Erin Decker holds a BA in Political Science and International Studies (Global Security) from the University of Wisconsin-Madison. After completing SRAS’s Translate Abroad program in 2009, she went on to find employment as a translator and editor in Moscow and has lived there since.
SRAS: You are currently an analyst-level editor for Equity & Fixed Income Research at Renaissance Capital. First, for the layman, can you explain what Renaissance Capital does and what exactly you do for them as an analyst-level editor?
Erin Decker: Renaissance Capital is an investment bank focusing on emerging markets, such as Russia, Eastern Europe, Central Asia and Africa. It offers a wide range of financial products and services, everything from selling and trading of equities to emerging markets research to mergers and acquisitions. As an analyst-level editor, I work within the bank’s equity and fixed income research department and am responsible for editing the research that is distributed to the firm’s client base. This can include everything from industry-specific equity research reports to production reports on individual companies in these emerging markets. This role differs from that of simply an editor in that it requires knowledge of the financial markets in order to be able to understand, edit and, to some degree, even fact-check the information contained in the analysts’ reports. The company’s general editors would be responsible for editing, for example, the company’s newsletters, quarterly journals and other PR-related materials addressed to a broad public audience. However, an analyst-level editor needs to have some background in finance to be able to understand the technical aspects and jargon used in the equity and fixed income research reports that are written specifically for the bank’s clients.
SRAS: You have spent now several years in Russia working up to this position. Have you always planned to make a career in Russia? What first got you interested in the country?
ED: I had not initially planned to make a career in Russia. I clearly remember the first thing that got me interested in the country was a jarring article I read in a back issue of The Atlantic that my sister had given me, an article bluntly entitled “Russia Is Finished.” Up until then, I knew next to nothing about the country, but became very intrigued by this attention-grabbing article which portrayed post-Soviet Russia as a corrupt former superpower that had been brought to its knees, a lawless “Wild East” now being run by organized criminals. I read this article right after I had been accepted to UW-Madison and was choosing my first semester of undergraduate courses. My curiosity was piqued, and I signed up for my first semester of Russian language and tried to focus my political science coursework on Russia, and it just kind of snowballed from there.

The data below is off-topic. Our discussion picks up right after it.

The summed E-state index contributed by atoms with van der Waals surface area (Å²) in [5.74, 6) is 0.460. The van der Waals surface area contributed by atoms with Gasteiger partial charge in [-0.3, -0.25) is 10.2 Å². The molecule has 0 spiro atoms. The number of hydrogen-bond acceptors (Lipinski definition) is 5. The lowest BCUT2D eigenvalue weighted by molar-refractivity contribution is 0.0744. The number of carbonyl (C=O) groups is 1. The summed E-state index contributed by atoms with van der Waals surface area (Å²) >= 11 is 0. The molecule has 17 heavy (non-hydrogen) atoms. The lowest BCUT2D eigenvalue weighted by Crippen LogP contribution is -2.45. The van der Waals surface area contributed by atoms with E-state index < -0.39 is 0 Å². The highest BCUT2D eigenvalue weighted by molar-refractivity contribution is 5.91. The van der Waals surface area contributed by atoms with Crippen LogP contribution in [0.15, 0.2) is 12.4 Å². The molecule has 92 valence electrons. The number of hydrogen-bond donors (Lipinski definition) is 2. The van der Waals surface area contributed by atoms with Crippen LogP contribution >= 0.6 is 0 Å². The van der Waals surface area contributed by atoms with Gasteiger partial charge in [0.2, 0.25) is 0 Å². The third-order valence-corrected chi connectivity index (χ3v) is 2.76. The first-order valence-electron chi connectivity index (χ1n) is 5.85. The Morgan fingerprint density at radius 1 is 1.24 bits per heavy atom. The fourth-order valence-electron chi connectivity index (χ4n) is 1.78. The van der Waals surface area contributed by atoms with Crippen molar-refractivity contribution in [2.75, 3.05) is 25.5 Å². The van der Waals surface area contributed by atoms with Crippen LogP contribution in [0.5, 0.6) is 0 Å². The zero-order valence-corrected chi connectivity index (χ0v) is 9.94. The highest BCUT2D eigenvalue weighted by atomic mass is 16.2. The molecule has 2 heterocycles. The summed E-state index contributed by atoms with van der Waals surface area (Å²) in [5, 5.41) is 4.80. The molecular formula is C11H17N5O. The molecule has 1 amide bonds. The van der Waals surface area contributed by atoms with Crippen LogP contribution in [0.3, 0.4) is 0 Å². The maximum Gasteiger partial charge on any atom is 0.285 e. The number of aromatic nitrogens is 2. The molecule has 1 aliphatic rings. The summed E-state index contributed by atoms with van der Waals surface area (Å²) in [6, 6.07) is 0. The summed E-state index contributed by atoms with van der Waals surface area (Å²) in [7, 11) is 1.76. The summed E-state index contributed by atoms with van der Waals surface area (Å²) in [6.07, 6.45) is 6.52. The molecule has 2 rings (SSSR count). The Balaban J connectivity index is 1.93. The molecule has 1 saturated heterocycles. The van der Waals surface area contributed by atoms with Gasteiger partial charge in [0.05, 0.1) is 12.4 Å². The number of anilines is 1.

SRAS: You started your current long-term stay in Russia as a student on SRAS’s Translation Abroad Program. How did you find out about this program and why did you choose to sign up?
ED: After graduating college, I began to get frustrated with my inability to find work in the US that could somehow incorporate my Russian language skills. I slowly began to realize that I may have to look for career opportunities back in Russia, which I was initially hesitant to do. I had studied abroad in St. Petersburg for an academic year during my undergraduate studies, and while I found the experience invaluable, I also knew that life was tough in Russia and I was in no hurry to pack up and go back there again. However, after some time went by, I realized that I was ready for such a challenge and began looking for some sort of work-study or internship opportunity online. SRAS’s Translation Abroad Program stood out to me because the internship portion of the program was designed for someone who already had a high level of Russian. Since I had already studied Russian for five years, finished college and was looking mainly to get professional experience with Russian language on my resume, it seemed like the best option for me. I also liked the idea of improving my Russian skills on a professional level by translating specialized material involving business, economic, and legal vocabulary, which this program could offer.
SRAS: Upon completion of that program, you were hired as an in-house translator with Alinga Consulting Group, the company that you did that translating for while on the Translation Abroad Program. You eventually became the Marketing Manager for Alinga – with the additional tasks of translating and even managing other translation interns placed in the company by SRAS. First, can you describe the logistical process of converting from being a student to being a professional in Russia? What was involved in terms of switching your visa and housing situation?
ED: SRAS’s Translate Abroad program definitely made this transition much easier than it would have been had I tried to do it on my own.